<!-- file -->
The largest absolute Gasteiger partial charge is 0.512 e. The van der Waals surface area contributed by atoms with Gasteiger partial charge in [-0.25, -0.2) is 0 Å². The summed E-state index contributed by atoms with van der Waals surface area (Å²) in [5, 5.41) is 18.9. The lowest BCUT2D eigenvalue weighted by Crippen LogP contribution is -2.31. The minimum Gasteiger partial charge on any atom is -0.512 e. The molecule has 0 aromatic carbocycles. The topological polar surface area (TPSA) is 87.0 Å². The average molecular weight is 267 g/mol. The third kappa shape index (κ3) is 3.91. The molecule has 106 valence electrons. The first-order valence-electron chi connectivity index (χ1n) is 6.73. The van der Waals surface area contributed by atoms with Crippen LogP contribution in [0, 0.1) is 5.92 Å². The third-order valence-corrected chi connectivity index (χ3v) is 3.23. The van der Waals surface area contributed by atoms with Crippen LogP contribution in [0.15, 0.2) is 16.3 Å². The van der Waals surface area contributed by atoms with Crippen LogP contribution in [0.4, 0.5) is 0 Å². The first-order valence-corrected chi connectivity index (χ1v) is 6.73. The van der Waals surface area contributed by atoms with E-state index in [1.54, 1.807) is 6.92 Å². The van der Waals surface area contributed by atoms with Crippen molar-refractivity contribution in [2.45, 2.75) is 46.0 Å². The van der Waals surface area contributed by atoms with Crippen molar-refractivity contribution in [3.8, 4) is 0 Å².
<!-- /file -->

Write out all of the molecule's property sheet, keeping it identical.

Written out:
The largest absolute Gasteiger partial charge is 0.512 e. The van der Waals surface area contributed by atoms with Gasteiger partial charge in [-0.25, -0.2) is 0 Å². The summed E-state index contributed by atoms with van der Waals surface area (Å²) in [5, 5.41) is 18.9. The lowest BCUT2D eigenvalue weighted by Crippen LogP contribution is -2.31. The minimum Gasteiger partial charge on any atom is -0.512 e. The molecule has 0 aromatic carbocycles. The topological polar surface area (TPSA) is 87.0 Å². The average molecular weight is 267 g/mol. The third kappa shape index (κ3) is 3.91. The molecule has 106 valence electrons. The first-order valence-electron chi connectivity index (χ1n) is 6.73. The van der Waals surface area contributed by atoms with Crippen LogP contribution in [0, 0.1) is 5.92 Å². The third-order valence-corrected chi connectivity index (χ3v) is 3.23. The van der Waals surface area contributed by atoms with Crippen LogP contribution in [0.15, 0.2) is 16.3 Å². The van der Waals surface area contributed by atoms with Crippen LogP contribution in [0.4, 0.5) is 0 Å². The first-order valence-corrected chi connectivity index (χ1v) is 6.73. The van der Waals surface area contributed by atoms with E-state index in [1.54, 1.807) is 6.92 Å². The van der Waals surface area contributed by atoms with Crippen molar-refractivity contribution in [2.45, 2.75) is 46.0 Å². The van der Waals surface area contributed by atoms with Crippen molar-refractivity contribution in [3.8, 4) is 0 Å².